Learn how to write a letter closing a business so you can keep your customers, creditors and financiers informed of the situation. More than just a mere business announcement, a letter of business closure allows for vital communication and can help you liquidate inventory and prepare to settle outstanding debts.
Business Closure: Making It Public
When writing a letter for business closure, it is necessary to release the pertinent details concerning the closure. This serves a dual purpose: First, it gives your customers a chance to learn about your business closing and any impending liquidations they can take advantage of. Second, it gives your creditors ample notice and allows you to begin finalizing your business affairs. This can give you a head start in preparing for the closing of your business.
A business closure takes considerable planning and forethought, so your announcement should set a schedule that lets recipients know what to expect. Building a reliable timeframe will depend heavily on critical details, such as the size of the business as well as the business owner's personal role in the company, whether he is operating as a sole proprietor or as part of a partnership. Liquidating assets and hedging liabilities will require time that must be accounted for before the doors close for good. To ensure consistency, letters of business closure should be written and mailed as soon as possible so customers and creditors have time to prepare for the change.
Outlining And Writing
Many parts of this letter will seem familiar. The business-style introduction and closing should be implemented. The body of the letter should be in standard business block style. The contents of the letter should cover points outlined in your public announcement, including any crucial details that will affect your standing with creditors and regulatory agencies. Most important, include contact information if any creditors need to make claims.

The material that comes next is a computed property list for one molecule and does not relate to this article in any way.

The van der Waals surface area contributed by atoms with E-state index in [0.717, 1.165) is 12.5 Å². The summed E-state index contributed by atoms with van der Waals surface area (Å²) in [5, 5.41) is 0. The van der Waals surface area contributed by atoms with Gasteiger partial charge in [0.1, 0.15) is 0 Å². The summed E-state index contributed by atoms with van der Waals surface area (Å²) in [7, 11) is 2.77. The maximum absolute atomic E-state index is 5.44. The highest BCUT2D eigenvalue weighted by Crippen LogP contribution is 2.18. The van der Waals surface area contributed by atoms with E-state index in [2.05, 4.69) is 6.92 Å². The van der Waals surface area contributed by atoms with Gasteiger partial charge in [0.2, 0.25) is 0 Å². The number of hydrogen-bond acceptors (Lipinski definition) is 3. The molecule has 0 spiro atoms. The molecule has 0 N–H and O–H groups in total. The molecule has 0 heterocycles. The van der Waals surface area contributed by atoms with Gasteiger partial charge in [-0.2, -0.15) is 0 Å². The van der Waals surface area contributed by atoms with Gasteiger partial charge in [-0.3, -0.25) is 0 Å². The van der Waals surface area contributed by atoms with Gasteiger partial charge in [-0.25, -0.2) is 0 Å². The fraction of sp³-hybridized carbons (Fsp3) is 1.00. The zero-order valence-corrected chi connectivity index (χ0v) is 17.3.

Creditors Versus Customers
The business closure letter can be written in a general manner to address several purposes. Writing specific letters to address different audiences may be in order if certain sensitive information is inappropriate for one party but essential for another. Customers will want to know about important dates regarding liquidation sales and the final closing day. Creditors will be interested in knowing when you will make final payments on outstanding debts, close accounts and terminate contracts.
The process of writing a letter closing a business can help you clarify your plans as you prepare to shut down. The more detail you add, the fewer questions will arise, and your creditors and customers will feel that you are working to hold up your end of the deal.